Crash, nearly everything in boat design has been done before.   Hey, we're even back a lot of the way to gaff rigs!   Plus, since the 1970s, we have seen the return of bowsprits, plumb bows, non-overlapping headsails (thank God!), full forward sections, and hard dodgers on racing boats.

The innovation consists of combining them in new ways with new materials.   That innovation (or set of new combinations, if you prefer) is what makes a 2021 Mini 650/Classe40/IMOCA60 so different from an early 1990s boat.

Ok, that, I'll agree with...

That said, I'm not sure the 2021 Mini 650/Classe40/IMOCA60 type of boat is the right mix of attributes for a family racer/cruiser.  Bob's Islander 28 rates 210 in PHRF.  My S2 9.1 rated 135.  This boat ought be faster than the 9.1.  How much better than that can you ask for?  Besides...Too much faster pushes the boat up into the "A" Fleet in many places, where the level of competition and expenses (amount of money someone else is paying to win) can go up quickly...and make for a less "fun" family sailing/racing environment.  I've raced in all 3 PHRF fleets on the Chesapeake Bay.  PHRF C (162 and up) in one of those "old Beneteau Firsts" (a First 30E) and in PHRF B (Santana 30/30 and S2 9.1) and PHRF A (J/109).  I taught my kids to race on the J/109 and S2 9.1.  Too fast/to high up in the PHRF Fleet structure can actually be seen as a negative.  Plus you'll be racing against bigger boats with bigger rigs, getting waterlined, and etc.  

That's the fleet I'm (and most American's) are going to be racing in.  I want a boat that I can have fun with, race with family and friends with.  This would fit that set of requirements almost perfectly...realizing there is no sure thing as "perfect" :rolleyes:

 

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4 minutes ago, TwoLegged said:

Thanks, Crash.  Still looks to me like there will be a fair amount of lift in those aft quarters.  Not as much as on a chined boat, but still enough to lose some grip from a central rudder.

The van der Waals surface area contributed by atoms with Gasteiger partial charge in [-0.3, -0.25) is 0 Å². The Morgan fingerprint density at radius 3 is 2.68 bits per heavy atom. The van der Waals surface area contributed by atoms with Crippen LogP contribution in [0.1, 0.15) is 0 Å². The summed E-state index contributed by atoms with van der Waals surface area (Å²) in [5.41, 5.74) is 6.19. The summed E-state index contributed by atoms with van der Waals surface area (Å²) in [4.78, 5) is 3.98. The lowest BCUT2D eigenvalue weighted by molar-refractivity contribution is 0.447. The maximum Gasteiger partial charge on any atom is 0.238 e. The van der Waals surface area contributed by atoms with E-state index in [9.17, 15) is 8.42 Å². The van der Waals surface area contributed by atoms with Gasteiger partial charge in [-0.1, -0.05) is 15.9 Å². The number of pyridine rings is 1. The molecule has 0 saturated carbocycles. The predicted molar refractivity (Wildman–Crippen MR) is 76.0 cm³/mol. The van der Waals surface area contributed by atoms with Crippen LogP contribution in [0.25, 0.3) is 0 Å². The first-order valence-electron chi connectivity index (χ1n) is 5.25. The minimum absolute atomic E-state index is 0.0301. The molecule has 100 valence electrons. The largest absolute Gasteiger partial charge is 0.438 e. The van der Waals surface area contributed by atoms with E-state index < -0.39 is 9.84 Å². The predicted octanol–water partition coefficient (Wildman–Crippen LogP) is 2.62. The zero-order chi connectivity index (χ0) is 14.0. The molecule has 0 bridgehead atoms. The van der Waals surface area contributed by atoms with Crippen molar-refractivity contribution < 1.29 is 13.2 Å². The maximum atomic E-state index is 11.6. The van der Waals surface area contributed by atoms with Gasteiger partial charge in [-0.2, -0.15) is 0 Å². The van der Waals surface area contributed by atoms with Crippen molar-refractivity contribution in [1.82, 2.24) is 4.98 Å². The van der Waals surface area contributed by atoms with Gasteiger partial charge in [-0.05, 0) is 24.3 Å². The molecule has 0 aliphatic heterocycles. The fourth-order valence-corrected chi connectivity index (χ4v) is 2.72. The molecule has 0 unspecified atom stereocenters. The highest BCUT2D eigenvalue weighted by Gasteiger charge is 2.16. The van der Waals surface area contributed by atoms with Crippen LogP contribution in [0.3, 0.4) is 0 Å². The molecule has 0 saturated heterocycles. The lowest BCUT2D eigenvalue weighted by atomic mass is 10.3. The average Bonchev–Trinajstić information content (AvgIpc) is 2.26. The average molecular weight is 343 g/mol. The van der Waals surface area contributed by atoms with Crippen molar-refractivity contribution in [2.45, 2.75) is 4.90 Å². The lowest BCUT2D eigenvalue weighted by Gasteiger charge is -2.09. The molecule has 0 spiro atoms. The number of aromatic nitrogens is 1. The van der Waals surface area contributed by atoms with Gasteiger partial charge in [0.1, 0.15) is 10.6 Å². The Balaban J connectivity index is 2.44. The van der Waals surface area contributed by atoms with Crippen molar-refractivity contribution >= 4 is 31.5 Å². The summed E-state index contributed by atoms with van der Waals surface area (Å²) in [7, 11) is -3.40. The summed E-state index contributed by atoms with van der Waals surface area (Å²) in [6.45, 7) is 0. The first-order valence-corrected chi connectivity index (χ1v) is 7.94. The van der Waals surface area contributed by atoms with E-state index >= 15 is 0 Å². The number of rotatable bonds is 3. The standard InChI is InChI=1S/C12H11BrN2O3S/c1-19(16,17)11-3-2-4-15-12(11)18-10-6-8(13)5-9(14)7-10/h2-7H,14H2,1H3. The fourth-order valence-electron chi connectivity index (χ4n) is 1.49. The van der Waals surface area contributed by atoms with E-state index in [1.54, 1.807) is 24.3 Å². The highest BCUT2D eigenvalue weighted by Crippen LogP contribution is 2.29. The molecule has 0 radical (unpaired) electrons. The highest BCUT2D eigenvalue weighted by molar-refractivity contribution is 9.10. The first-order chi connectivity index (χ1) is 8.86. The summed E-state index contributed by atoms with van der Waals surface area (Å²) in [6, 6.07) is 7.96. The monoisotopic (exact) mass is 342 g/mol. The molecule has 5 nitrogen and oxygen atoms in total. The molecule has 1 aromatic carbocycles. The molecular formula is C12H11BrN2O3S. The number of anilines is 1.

The stern doesn't look to me to be much less voluminous than the 1994 First 260 Spirit, which had twin rudders.

 

While its larger brother the First 310 had a single rudder...I had a 94 that sailed just fine!

https://sailboatdata.com/sailboat/first-310-beneteau

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9 minutes ago, Crash said:

That said, I'm not sure the 2021 Mini 650/Classe40/IMOCA60 type of boat is the right mix of attributes for a family racer/cruiser.

Good point, but it addresses slightly different issues to those I was looking at.  Twin rudders don't make the boat faster overall, they just make it easier to handle and  if they are transom-mounted they also make it easier to board.  Traveller aft makes zero difference to speed, but a lot of difference to ease of handling and risk of crew injury.

Personally, I'm with Bill Lee's fast-is-fun motto.  But even if this 28-footer doesn't get the added lightness to let it break away downwind, the addition of some 21st-century innovations which would make it much easier and safer to live with.  for example, the traveller-on-bridgedeck is an uncomfortable, dangerous feature that should have gone long ago.  A family racer-cruiser needs ease-of-use, and the innovations bring that.

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Sigh...:(

I'm not going to try to tell someone who has designed as many great boats as Bob Perry has, that he "needs" 2 rudders.  I'm pretty sure Bob is perfectly capable of making those decisions and tradeoffs without any input from Peter Morrison.  If the boat "needed" 2 rudders, he'd have put 2 rudders on it.  Not sure why you think it needs 2, other than "its the cool current rage on boats pretending to look like a "2021 Mini 650/Classe40/IMOCA60 type of boat"